Join Jim and Greg as they welcome new Virginia Gov. Glenn Youngkin and applaud him following up on his campaign promises on his very first day. They also credit the FBI for a successful resolution to the hostage crisis at a Texas synagogue on Saturday but then fume as the bureau, the media, and the president claim the motive for the incident is a mystery. And they hammer the Salt Lake Tribune for suggesting the national guard should be called in to make sure the unvaccinated never leave their homes.

 

This week on “The Learning Curve,” co-hosts Gerard Robinson and Cara Candal talk with Dr. Clayborne Carson, the Martin Luther King, Jr. Centennial Professor of History Emeritus at Stanford University and the Founding Editor of The Papers of Martin Luther King, Jr. He describes the larger political and spiritual lessons Dr. King and the other leaders of the Southern Christian Leadership Conference (SCLC) sought to impart regarding nonviolent protest, and the complex relationship among Dr. King, the SCLC, the Student Nonviolent Coordinating Committee (SNCC), and less well-known civil rights figures like the late Bob P. Moses. They discuss how hymns and literary works such as Langston Hughes’s 1951 poem “Harlem (A Dream Deferred),” strongly influenced Dr. King’s sermons and speeches. Dr. Carson compares how racial issues have differed in Southern and Northern cities, noting MLK’s 1966 Chicago Campaign. They explore whether K-12 U.S. history instruction sufficiently covers the Civil Rights era compared to other important periods, and Dr. Carson offers insights on how policymakers, schools, and parents can draw on lessons from the Civil Rights era to better understand race in America. He concludes with a description of the World House Documentary Film Festival, a free, four-day webinar and virtual film festival celebrating MLK, beginning on January 14th.

Stories of the Week: In London, staff shortages from a spike in COVID cases have forced many early education programs to reduce their hours of operation or close. In an era in which technology is replacing books, how can we ensure our children develop the habits that lead to lifelong reading? An EdWeek story explores this question, which is important because long-form and pleasure reading are linked with higher academic performance.

Jim & Greg welcome the return of in-person schooling to Chicago after a four-day hissy fit from the Chicago Teachers Union. They also sigh as President Biden reportedly makes no progress in trying to deter Russian military action in Ukraine. And the Biden administration gets caught flat-footed again as out supply chain problems grow.

 

Join Jim and Greg as they enjoy watching the left openly fight over whether schools should have in-person instruction right now. They also cringe as Russia send troops into Kazakhstan to help crush protesters. And they discuss the January 6th anniversary and why one critical figure has never been found.

This week on “The Learning Curve,” co-hosts Gerard Robinson and Cara Candal talk with Bari Weiss, former New York Times op-ed editor and writer, and author of How to Fight Anti-Semitism. Bari shares what motivated her to write this book, its reception, and key lessons for teachers and students alike.

She also explains why we’re now seeing a rise in anti-Semitism, how educators can best combat it, and the connection she observes between the current upsurge in anti-Semitism and cancel culture. Bari discusses her experiences on the editorial boards of The New York Times and The Wall Street Journal, and her courageous decision to resign from the Times, as well as the public praise and criticism she’s encountered since her resignation.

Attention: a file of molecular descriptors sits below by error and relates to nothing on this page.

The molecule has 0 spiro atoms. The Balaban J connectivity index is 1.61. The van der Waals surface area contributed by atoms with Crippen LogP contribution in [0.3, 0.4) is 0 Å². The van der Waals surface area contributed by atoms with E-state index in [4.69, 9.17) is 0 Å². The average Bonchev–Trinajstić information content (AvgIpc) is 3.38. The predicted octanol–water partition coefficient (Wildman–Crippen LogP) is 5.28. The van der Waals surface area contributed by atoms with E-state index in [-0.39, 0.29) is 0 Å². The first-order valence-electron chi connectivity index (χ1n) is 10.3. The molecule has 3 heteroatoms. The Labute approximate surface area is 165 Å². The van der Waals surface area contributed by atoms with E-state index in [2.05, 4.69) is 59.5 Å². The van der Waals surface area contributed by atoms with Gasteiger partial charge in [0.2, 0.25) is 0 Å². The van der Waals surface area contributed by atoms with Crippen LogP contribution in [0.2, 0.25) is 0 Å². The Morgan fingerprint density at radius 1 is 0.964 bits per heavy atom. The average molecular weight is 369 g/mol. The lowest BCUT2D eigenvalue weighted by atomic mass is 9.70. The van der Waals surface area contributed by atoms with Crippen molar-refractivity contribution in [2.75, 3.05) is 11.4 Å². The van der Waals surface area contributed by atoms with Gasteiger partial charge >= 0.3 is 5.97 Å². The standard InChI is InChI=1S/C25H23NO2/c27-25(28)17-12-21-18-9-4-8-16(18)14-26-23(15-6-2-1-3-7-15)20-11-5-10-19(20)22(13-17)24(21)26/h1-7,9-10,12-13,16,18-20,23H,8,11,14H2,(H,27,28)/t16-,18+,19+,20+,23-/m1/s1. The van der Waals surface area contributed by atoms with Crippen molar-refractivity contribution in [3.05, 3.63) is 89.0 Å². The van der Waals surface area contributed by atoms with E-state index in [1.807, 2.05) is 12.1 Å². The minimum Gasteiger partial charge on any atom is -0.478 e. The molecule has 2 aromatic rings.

After noting Sen. Schumer’s latest failure to kill the filibuster, Jim and Greg serve up three crazy martinis! First, they hammer the Chicago Teachers Union for refusing to teach in-person over the Omicron case numbers. They also unload on the Virginia Department of Transportation for continuing an ugly governmental trend of admitting a major problem but insisting that nothing could have been done better in response to the traffic nightmare on I-95. And their heads are spinning as the CDC releases absurdly burdensome recommendations for fighting COVID and that private employers are following the mandates and firing people while nothing happens to unvaccinated federal employees.

Happy New Year! Join Jim and Greg as they are pleasantly stunned to see the European Union embracing natural gas and nuclear power as their wind and solar energy efforts fall far short of producing the amount of energy needed. They also slam Senate Majority Leader Chuck Schumer’s latest effort to skirt the filibuster to pass Dem legislation on elections. And they hammer teachers unions for once again leading the charge to return to distance learning or just “pause” schools for two weeks to weather the Omicron cases of COVID.

Happy New Year! Jim and Greg conclude the Three Martini Lunch Award season by announcing their choices for person of the year and turncoat of the year. They also make some rather sobering predictions about 2022.

 

More year-end awards today!  Jim and Greg embark on the second half of their six-episode saga known as the 2021 Three Martini Lunch Awards. Today, they offer up their selections for the best political idea, worst political idea, and boldest political tactics for the year. For the first two categories, their selections are derived from the same big stories but each has a different focus. But they choose completely different issues when it comes to boldest tactics.

 

Jim and Greg are back for the third round of their prestigious Three Martini Lunch Awards. Today, they discuss the worst scandals of 2021, with Jim choosing an international mess of epic proportions and Greg opting for a national security crisis much closer to home. Then, they reveal their choices for the best and worst political theater of 2021.

 

As we approach the end of this year, it’s time to start deciding the best and worst of 2021. Today, Jim and Greg begin handing out the their prestigious Three Martini Lunch Awards. In this first installment, they offer their individual selections for Most Overrated Political Figure, Most Underrated Political Figure, and Most Honest Political Figure.

 

Join Jim and Greg as they cheer the Senate parliamentarian for correctly ruling for the third time that amnesty cannot be part of a reconciliation bill. They also get a kick out of hearing that a number of House Democrats are furious at the man charged with leading their effort to keep the majority in 2022. And they shake their heads at a story showing how even traditional, private, and religious institutions are bowing to woke indoctrination.